World Energy Literature: Narratives of Extraction and Itinerant Lives

Published on April 27, 2022

World Energy Literature Part 1, Narrating Extraction: Stacey Balkan, Assistant Professor of Environmental Literature and Humanities at Florida Atlantic University, speaks to Firat Oruc, Georgetown University in Qatar.

World Energy Literature Part 2, World Oil Literature: Firat Oruc, Georgetown University in Qatar, speaks to Stacey Balkan, Assistant Professor of Environmental Literature and Humanities at Florida Atlantic University, and Swaralipi Nandi is an Assistant Professor of English at Loyola College, Hyderabad, India.

Stacey Balkan is an Associate Professor of Environmental Literature and Humanities at Florida Atlantic University.  She is co-editor of Oil Fictions: World Literature and our Contemporary Petrosphere (Penn State Press, 2021); and she is the author of Rogues in the Postcolony: Narrating Extraction and Itinerancy in India (West Virginia University Press, 2022).  Stacey’s current book project is titled Black Anthropocene Vistas; and her recent work also appears in ISLE: Interdisciplinary Studies in Literature and EnvironmentRevue Études Anglaises, Energy Humanities, The Global SouthGlobal South StudiesMediations, and Social Text Online.  

Swaralipi Nandi is an Assistant Professor of English at Loyola College, Hyderabad, India. She is the co-editor of The Postnational Fantasy: Essays on Postcolonialism, Cosmopolitics, and Science Fiction (McFarland), Spectacles of Blood: A Study of Violence and Masculinity in Postcolonial Films (U Chicago/Zubaan), and Oil Fictions: World Literature and our Contemporary Petrosphere (Penn State Press, 2021). She is currently working on extractivism and colonial commodity frontiers of India in Bengali fictions of wood, coal, and indigo.

Moderator: Firat Oruc, Assistant Professor at Georgetown University- Qatar.



CIRS INTRODUCTION [00:00:04]: Welcome to the Center for International and Regional Studies at Georgetown University in Qatar. This podcast series is part of the Energy Humanities Research Initiative. The project aims to generate new scholarly conversations on everyday lived experiences of energy. [DRUMMING ENDS]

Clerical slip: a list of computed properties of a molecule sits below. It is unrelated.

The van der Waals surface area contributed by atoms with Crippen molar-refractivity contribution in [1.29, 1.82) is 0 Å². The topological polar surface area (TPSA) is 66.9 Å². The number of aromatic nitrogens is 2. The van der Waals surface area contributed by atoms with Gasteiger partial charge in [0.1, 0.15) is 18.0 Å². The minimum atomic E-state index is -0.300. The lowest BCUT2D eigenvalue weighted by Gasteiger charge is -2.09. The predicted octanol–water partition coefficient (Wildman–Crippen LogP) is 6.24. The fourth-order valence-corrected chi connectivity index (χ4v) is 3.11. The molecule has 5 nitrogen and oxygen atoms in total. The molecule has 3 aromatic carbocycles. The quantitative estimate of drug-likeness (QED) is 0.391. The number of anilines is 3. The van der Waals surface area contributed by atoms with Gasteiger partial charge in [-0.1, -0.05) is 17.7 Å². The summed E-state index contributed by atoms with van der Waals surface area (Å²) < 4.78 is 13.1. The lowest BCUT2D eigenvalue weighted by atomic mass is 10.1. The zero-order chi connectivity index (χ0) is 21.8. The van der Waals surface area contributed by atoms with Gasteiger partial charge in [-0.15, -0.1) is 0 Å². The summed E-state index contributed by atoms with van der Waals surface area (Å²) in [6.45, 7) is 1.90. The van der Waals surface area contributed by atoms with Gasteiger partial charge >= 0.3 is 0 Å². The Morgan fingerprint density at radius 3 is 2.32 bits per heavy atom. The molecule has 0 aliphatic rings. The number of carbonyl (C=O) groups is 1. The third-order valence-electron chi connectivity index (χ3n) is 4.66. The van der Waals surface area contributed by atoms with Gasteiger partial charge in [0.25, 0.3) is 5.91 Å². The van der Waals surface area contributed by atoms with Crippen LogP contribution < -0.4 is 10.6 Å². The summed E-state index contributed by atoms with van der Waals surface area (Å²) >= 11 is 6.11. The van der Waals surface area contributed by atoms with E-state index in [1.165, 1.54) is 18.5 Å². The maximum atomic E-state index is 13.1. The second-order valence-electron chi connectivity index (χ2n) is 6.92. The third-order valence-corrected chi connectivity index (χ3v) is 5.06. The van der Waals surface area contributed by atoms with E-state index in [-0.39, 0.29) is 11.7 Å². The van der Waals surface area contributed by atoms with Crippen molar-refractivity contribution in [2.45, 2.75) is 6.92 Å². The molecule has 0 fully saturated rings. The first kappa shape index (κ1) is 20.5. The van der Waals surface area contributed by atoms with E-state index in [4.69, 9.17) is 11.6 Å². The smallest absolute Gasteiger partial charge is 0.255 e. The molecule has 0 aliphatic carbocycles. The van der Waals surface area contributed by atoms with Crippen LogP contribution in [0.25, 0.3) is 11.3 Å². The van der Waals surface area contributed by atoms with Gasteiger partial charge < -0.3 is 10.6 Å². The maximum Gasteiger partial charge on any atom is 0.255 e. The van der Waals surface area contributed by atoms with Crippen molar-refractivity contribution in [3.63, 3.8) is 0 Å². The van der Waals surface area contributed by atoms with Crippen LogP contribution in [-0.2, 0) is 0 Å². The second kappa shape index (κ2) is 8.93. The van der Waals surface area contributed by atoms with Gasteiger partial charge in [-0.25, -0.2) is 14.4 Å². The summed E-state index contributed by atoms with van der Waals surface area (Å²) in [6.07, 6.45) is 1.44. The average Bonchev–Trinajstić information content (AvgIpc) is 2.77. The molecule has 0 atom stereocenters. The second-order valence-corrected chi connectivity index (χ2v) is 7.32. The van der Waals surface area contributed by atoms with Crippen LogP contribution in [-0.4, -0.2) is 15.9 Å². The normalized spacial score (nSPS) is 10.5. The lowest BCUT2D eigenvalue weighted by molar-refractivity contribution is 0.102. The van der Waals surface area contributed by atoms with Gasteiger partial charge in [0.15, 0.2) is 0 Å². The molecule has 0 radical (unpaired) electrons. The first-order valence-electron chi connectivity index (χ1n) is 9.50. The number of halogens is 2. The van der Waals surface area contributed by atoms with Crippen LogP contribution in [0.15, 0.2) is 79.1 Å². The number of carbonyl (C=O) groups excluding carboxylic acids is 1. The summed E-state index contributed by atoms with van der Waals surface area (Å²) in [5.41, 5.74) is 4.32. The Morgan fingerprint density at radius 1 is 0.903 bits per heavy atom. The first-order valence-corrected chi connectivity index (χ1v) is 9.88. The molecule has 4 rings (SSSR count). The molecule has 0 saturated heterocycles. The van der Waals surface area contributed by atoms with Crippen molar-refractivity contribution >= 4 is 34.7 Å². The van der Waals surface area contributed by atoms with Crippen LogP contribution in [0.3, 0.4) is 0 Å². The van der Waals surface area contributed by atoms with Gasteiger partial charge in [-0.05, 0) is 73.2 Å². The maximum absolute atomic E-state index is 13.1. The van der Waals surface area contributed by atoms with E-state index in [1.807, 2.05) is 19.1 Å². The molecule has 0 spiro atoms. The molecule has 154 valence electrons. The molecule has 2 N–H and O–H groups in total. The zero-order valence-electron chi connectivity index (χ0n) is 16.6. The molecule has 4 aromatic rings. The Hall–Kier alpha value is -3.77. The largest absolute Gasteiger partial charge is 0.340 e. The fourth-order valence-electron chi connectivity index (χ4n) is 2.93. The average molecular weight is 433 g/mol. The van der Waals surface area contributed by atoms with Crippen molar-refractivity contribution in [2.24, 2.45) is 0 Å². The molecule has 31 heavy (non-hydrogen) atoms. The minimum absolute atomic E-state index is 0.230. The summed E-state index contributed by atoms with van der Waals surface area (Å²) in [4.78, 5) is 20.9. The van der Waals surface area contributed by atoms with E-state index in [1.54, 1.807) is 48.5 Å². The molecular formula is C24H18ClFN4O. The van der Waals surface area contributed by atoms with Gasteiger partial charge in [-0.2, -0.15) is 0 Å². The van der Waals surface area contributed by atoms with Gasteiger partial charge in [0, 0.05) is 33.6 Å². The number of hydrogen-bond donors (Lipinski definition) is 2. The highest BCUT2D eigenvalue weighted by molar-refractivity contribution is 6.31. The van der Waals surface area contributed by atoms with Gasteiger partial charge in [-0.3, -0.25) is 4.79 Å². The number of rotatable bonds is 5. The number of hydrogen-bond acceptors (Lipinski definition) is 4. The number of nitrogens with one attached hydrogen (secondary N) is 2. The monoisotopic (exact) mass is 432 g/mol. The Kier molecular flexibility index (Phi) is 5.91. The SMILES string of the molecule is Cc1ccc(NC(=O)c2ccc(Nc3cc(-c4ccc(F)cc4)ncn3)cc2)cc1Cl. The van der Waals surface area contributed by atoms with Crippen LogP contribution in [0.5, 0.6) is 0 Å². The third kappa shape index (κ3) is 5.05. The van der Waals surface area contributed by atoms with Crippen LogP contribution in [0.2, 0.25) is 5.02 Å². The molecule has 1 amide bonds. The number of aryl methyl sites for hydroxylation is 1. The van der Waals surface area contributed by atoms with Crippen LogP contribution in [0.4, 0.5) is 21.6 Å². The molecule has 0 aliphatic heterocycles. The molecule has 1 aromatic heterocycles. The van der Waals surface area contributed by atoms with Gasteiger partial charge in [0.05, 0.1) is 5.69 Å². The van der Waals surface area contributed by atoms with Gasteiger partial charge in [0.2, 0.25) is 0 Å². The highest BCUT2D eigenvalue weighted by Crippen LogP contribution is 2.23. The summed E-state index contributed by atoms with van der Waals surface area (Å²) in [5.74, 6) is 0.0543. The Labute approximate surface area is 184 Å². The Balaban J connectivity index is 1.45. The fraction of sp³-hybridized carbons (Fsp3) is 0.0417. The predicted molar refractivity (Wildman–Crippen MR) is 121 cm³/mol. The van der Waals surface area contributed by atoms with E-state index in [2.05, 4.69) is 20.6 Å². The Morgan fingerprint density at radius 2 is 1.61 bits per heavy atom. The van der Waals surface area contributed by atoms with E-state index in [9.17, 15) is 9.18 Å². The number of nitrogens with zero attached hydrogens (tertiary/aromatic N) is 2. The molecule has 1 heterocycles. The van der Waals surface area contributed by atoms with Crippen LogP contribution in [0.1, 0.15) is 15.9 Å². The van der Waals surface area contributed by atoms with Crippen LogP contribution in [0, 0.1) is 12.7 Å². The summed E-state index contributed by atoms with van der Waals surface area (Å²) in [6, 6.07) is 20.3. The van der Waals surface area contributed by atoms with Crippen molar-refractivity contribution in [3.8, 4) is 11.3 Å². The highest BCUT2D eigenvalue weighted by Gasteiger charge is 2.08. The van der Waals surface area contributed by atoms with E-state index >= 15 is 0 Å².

Firat Oruc [00:00:24]: Welcome to the Everyday Energy podcast series from Georgetown University in Qatar. This is the third episode in our themed cluster of podcasts on Energy Esthetics: Representing the Lived Experiences of Oil. In the first two podcasts, we spoke with Venezuelan poet and scholar Santiago Acosta on abstract genetic petro-art, and with Nigerian artist, photographer and writer Victor Ehikhamenor about his installation The Wealth of Nations. You can find all our previous activities on our webpage at I am Firat Oruc and it gives me great pleasure to speak in this episode with Stacey Balkan, Associate Professor of Environmental Literature and Humanities at Florida Atlantic University, on her recently published book titled Rogues in the Postcolony: Narrating Extraction and Itinerancy in India. Apparently without taking any break, Stacey has already embarked on a new project titled Black Anthropocene Vistas, which investigates the racialized frontiers of extractive capitalism. Congratulations, Stacey, for your new book and thank you for joining us. I’ll start with my first question. What does a close attention to extractivism in particular to the broader terrain of extractivist violence across the global south, as you put it, tells us about the lived experiences of energy? The latter defined as our everyday encounters with energy in and beyond the nation state.